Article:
The digitization of the energy industry is the basis for smart energy management. Here, a basic building block is the smart recording of heat, water, electricity and gas consumption data. which requires a modern measuring technique and corresponding transmission technologies. One such technology is the wireless Meter-Bus (wM-Bus), which allows for the central reading of all consumption data almost in real time. In this article, we focus on the use of transmission technology in the energy industry, in particular for submetering.
Internet of Things
The M-Bus, abbreviated for Meter-Bus, is a technical standard for the transmission of measurement data, which exists in both wired and wireless specifications. Wireless M-Bus installations can collect and transmit data from up to 250 sensors, being mainly used in consumption data acquisition. In this article, we explain the functioning of the wireless M-Bus communication.
In the recent decades, mobile communications have gained a lot of importance, not only in the private sector, but also in the industry. Mobile applications allow for data acquisition, digitization, and automation of industrial processes. In the past few weeks, we have already occupied ourselves with general application areas in the Industry 4.0 and specific case studies from the energy industry. In this article, we want to take a closer look at the construction industry and discuss the relevance of mobile applications in this particular industry, as well as several specific case studies.
Our society and economy depend on a permanent and reliable energy supply. Therefore, this represents a critical application, which requires a secure communication. In the recent decades, mobile communications have gained a lot of importance, not only in the private sector, but also in the industry. Mobile applications allow for data acquisition, digitization, and automation of industrial processes. The energy industry also benefits from this. In this article, you will discover which applications are used for the power supply and which progresses could 5G offer.
In the recent decades, mobile communications have gained a lot of importance, not only in the private sector, but also in the industry. As the drive of the so-called “Fourth industrial revolution”, it lays the foundation of the implementation of Industry 4.0. Mobile applications allow for data acquisition, digitization, and automation of industrial processes. Machine learning and artificial intelligence are also increasingly used in the industrial context. In this article, we will clarify the different mobile-based transmission technologies, what is the potential of 5G when it comes to applications in Industry 4.0, and delve into some application examples.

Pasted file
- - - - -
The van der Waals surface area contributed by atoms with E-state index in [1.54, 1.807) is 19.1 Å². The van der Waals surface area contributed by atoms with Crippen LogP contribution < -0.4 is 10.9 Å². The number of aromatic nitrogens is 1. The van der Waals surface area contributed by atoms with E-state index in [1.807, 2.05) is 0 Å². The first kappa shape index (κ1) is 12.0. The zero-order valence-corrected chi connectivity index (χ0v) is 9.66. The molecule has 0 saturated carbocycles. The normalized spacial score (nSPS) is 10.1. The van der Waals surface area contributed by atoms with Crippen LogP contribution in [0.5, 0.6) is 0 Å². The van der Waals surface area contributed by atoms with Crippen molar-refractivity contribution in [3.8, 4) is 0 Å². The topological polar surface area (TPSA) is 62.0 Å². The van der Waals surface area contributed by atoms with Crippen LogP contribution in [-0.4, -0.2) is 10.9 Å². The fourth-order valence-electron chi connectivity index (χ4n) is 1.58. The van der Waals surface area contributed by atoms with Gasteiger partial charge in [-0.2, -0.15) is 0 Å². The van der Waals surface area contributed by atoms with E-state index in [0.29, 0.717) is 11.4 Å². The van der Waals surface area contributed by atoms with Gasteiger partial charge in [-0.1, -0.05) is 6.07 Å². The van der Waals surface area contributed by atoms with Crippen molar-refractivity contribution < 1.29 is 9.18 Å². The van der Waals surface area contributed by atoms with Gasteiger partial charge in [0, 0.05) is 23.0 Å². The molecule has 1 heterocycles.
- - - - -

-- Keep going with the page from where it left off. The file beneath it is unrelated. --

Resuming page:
The networking of intelligent devices is becoming increasingly important in the private sector, as well as in the industry. One of the most important networking technologies for this is SigFox, developed by the telecommunications company with the same name. Like LoRaWAN, SigFox uses the unlicensed frequency spectrum. The technology distinguishes itself through a particularly long battery life and reduced installation and operation costs, and it is used, for example, in the logistics sector, for the monitoring of deliveries. In this article, you will find more detailed explanations on functioning, application, and differences from other transmission techniques.
In the last two blog posts, we have talked about the common mobile-based transmission technologies for IoT applications. In addition to LTE Cat. M1 and NB IoT, there are also other technologies, which use the unlicensed frequency spectrum for the data transmission. The main advantage of such networks lies in the elimination of license fees and contracts with mobile network providers. One of the common technologies which takes advantage of the unlicensed frequency spectrum is LoRaWAN. In this article, you will discover how this technology functions and why is suitable as network for IoT applications.
The use of cellular-based technologies is widespread for the networking of smart devices. In addition to LTE Cat. M1, the Narrowband Internet of Things (NB IoT) is also available. This is designed to transmit even smaller data volumes and has higher latency times than LTE Cat. M1. Thus, NB IoT is less suitable for the transmission of time-critical data, but it has its own advantages, such as the higher battery life and lower costs. In this article, you can discover how the mobile communications technology functions and for what applications are its features beneficial.
Billions of smart devices worldwide, both in the industry field and in the private sector, are already connected to a sensor network. The Internet of Things has become indispensable. The so-called Low Power Wide Area Networks support the connection of these smart devices. LTE Cat. M1, also known as eMTC, represents such a supplementary standard, which convinces, among other things, with its particularly high network coverage.